Our work started in the early 1980s with the planting of fruit trees in India. The emphasis was on creating awareness, training people to plant and take care of trees, and providing them with the resources needed to accomplish their tasks. Each recipient made a pledge to help at least two others in the same manner in which they had been helped.
The program grew rapidly in India and spread to Guatemala, Cambodia, Nepal, Costa Rica, Haiti, Indonesia, Brazil, Mexico, Ethiopia, Nicaragua, and El Salvador. As a result, tens of millions of fruit trees have been planted.
But far more important than the number of trees planted is the fact that tree planting inspires many people to do more to help themselves. They have started projects on bee-keeping, fuel-efficient stoves, improvement of their soils, water conservation, scientific improvement of plant breeding materials, self-help loans, improvement of medical facilities, improvement of educational facilities, and other socially responsible activities.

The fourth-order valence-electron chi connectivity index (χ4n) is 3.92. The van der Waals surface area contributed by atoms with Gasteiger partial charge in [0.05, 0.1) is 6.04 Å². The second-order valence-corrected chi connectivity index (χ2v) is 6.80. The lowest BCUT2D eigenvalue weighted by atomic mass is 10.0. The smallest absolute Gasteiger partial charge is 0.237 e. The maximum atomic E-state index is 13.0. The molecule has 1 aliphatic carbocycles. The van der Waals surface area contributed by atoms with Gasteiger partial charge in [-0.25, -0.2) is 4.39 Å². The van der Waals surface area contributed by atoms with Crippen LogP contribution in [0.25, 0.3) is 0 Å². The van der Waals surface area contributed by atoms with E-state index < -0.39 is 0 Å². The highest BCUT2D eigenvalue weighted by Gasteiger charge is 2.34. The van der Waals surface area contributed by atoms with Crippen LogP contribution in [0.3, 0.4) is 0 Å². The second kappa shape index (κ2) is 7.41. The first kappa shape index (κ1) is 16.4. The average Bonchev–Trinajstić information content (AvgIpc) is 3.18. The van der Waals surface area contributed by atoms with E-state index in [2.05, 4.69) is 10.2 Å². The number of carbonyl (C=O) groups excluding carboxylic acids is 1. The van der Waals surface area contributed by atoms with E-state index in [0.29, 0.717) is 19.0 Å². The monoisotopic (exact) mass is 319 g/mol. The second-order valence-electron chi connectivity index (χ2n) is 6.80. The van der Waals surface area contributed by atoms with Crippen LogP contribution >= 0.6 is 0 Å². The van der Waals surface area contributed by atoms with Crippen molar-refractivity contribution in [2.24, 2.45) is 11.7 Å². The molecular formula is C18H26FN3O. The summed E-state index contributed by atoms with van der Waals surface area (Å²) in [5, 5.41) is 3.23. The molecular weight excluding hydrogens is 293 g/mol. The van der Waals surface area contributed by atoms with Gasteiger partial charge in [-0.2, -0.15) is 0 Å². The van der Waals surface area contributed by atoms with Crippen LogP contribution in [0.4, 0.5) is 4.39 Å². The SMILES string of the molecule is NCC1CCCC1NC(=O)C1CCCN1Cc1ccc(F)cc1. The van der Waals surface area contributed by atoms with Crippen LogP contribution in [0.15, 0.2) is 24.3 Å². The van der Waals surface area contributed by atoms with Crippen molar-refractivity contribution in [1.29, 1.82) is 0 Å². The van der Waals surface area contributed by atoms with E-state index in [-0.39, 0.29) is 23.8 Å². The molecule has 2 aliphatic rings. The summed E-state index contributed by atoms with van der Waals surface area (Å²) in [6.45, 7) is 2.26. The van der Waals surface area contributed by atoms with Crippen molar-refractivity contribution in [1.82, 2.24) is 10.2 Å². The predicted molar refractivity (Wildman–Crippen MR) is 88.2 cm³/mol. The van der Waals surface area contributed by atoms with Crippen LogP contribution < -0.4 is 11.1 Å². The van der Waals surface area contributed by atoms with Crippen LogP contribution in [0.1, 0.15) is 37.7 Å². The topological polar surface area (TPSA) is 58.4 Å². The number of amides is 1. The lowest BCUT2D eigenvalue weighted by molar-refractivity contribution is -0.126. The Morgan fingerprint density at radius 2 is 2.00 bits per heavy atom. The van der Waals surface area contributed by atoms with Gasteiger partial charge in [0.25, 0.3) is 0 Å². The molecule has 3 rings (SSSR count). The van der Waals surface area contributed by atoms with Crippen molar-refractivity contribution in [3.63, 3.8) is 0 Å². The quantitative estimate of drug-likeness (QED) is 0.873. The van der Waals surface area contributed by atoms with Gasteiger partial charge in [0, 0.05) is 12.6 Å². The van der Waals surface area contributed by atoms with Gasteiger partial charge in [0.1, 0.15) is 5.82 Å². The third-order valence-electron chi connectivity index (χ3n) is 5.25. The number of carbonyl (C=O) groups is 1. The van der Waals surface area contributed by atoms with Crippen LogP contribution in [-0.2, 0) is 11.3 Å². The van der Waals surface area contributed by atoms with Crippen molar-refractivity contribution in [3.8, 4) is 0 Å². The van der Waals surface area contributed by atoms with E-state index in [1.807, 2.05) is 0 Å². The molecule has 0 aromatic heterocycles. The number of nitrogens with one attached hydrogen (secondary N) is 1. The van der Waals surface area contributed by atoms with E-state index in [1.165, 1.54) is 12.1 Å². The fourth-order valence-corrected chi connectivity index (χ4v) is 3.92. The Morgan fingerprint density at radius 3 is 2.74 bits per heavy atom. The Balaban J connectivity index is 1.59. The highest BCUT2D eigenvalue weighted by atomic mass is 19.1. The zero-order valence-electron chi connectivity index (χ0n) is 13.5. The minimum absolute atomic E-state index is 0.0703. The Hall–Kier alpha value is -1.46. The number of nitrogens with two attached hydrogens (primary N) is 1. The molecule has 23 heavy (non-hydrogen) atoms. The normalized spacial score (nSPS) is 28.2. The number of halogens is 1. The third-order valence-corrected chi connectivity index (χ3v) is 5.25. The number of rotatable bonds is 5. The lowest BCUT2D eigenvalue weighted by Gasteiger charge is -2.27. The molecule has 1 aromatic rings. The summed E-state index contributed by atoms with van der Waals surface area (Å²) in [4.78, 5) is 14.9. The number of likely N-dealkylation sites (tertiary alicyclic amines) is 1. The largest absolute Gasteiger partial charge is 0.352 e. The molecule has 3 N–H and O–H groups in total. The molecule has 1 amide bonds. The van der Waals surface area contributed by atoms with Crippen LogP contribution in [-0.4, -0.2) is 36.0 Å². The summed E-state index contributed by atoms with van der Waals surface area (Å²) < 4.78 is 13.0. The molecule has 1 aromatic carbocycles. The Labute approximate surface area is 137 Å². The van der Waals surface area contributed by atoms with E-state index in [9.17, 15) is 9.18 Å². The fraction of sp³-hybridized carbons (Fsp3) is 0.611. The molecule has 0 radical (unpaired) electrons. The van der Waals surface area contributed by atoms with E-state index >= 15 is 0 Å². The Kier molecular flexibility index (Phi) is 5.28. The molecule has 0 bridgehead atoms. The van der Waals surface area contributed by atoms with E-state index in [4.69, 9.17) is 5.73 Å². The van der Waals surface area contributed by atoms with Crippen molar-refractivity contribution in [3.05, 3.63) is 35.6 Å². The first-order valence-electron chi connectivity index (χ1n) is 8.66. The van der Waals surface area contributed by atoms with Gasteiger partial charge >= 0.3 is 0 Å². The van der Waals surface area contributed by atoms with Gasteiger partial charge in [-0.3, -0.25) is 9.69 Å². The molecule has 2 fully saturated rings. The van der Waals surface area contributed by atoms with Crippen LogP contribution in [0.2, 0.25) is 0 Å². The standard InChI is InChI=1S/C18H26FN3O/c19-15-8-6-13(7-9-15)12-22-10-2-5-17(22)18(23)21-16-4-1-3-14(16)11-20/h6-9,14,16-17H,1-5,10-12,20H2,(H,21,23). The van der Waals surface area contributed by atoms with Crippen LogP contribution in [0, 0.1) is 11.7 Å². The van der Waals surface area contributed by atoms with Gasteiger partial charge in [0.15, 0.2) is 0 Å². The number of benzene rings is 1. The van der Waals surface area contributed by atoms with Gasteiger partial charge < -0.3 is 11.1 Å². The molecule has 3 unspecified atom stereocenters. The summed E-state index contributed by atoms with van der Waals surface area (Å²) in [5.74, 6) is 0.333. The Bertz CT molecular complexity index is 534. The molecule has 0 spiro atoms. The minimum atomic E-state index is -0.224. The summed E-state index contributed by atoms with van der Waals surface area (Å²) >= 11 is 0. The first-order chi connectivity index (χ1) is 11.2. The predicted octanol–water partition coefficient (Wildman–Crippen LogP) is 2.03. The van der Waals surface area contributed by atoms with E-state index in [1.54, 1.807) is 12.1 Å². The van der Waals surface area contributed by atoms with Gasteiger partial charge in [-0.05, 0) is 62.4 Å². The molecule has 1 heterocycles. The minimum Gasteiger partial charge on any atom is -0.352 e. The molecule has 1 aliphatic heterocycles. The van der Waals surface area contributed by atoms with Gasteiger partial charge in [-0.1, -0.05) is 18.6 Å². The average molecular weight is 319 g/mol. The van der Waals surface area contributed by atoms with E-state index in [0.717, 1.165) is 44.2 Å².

A large portion of funding and resources for activities in each country is generated locally. These resources are mostly provided in terms of land, labor, and in-kind contributions from various segments of the society. The international funds and resources provide key elements that are lacking locally.
We realize that our task is not to solve the problems of the world. Our challenge is to create a few demonstrable models that, if successful, may inspire others to solve their own problems. In this manner we are akin to a laboratory where an antidote to a disease may be developed. We are not a factory where the antidote is manufactured for sale.
Our focus is on developing and providing the tools of empowerment to local community leaders who can create hope among others. Empowerment in our case means:
Awareness + Networking of resources, which lead to → Action